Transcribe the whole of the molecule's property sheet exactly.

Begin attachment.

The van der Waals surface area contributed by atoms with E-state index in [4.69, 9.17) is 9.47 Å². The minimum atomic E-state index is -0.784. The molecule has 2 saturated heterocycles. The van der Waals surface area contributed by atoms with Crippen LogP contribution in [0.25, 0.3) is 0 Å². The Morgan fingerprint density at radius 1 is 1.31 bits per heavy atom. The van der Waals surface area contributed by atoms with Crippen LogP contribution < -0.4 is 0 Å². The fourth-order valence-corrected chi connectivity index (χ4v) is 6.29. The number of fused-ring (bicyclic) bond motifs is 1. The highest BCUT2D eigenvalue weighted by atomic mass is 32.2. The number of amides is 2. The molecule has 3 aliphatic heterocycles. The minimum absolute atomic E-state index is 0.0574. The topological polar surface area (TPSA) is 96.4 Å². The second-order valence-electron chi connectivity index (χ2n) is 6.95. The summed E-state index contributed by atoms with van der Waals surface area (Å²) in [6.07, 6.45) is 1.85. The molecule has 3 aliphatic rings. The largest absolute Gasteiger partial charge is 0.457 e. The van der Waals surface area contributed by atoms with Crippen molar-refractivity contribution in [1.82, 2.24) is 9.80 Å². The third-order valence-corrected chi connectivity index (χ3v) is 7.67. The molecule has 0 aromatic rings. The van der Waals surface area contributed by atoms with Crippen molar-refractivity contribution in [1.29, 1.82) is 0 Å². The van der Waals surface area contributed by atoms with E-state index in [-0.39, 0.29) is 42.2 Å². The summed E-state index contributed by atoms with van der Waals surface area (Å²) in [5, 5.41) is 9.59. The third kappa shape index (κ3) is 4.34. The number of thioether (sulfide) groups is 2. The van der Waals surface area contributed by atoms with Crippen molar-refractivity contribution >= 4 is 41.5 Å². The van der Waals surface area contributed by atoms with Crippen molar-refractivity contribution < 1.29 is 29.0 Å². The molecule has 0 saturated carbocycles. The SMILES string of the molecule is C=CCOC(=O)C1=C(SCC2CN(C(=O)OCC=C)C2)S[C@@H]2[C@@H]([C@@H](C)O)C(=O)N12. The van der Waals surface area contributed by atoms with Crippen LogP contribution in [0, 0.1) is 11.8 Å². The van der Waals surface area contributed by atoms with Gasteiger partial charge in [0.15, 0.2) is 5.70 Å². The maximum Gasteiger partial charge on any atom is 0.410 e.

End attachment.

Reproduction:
The van der Waals surface area contributed by atoms with E-state index in [4.69, 9.17) is 9.47 Å². The minimum atomic E-state index is -0.784. The molecule has 2 saturated heterocycles. The van der Waals surface area contributed by atoms with Crippen LogP contribution in [0.25, 0.3) is 0 Å². The Morgan fingerprint density at radius 1 is 1.31 bits per heavy atom. The van der Waals surface area contributed by atoms with Crippen LogP contribution < -0.4 is 0 Å². The fourth-order valence-corrected chi connectivity index (χ4v) is 6.29. The number of fused-ring (bicyclic) bond motifs is 1. The highest BCUT2D eigenvalue weighted by atomic mass is 32.2. The number of amides is 2. The molecule has 3 aliphatic heterocycles. The minimum absolute atomic E-state index is 0.0574. The topological polar surface area (TPSA) is 96.4 Å². The second-order valence-electron chi connectivity index (χ2n) is 6.95. The summed E-state index contributed by atoms with van der Waals surface area (Å²) in [6.07, 6.45) is 1.85. The molecule has 3 aliphatic rings. The largest absolute Gasteiger partial charge is 0.457 e. The van der Waals surface area contributed by atoms with Crippen molar-refractivity contribution in [1.82, 2.24) is 9.80 Å². The third-order valence-corrected chi connectivity index (χ3v) is 7.67. The molecule has 0 aromatic rings. The van der Waals surface area contributed by atoms with Crippen molar-refractivity contribution in [1.29, 1.82) is 0 Å². The van der Waals surface area contributed by atoms with E-state index in [-0.39, 0.29) is 42.2 Å². The summed E-state index contributed by atoms with van der Waals surface area (Å²) in [5, 5.41) is 9.59. The third kappa shape index (κ3) is 4.34. The number of thioether (sulfide) groups is 2. The van der Waals surface area contributed by atoms with Crippen molar-refractivity contribution >= 4 is 41.5 Å². The van der Waals surface area contributed by atoms with Crippen molar-refractivity contribution < 1.29 is 29.0 Å². The molecule has 0 saturated carbocycles. The SMILES string of the molecule is C=CCOC(=O)C1=C(SCC2CN(C(=O)OCC=C)C2)S[C@@H]2[C@@H]([C@@H](C)O)C(=O)N12. The van der Waals surface area contributed by atoms with Crippen LogP contribution in [0, 0.1) is 11.8 Å². The van der Waals surface area contributed by atoms with Gasteiger partial charge in [0.15, 0.2) is 5.70 Å². The maximum Gasteiger partial charge on any atom is 0.410 e.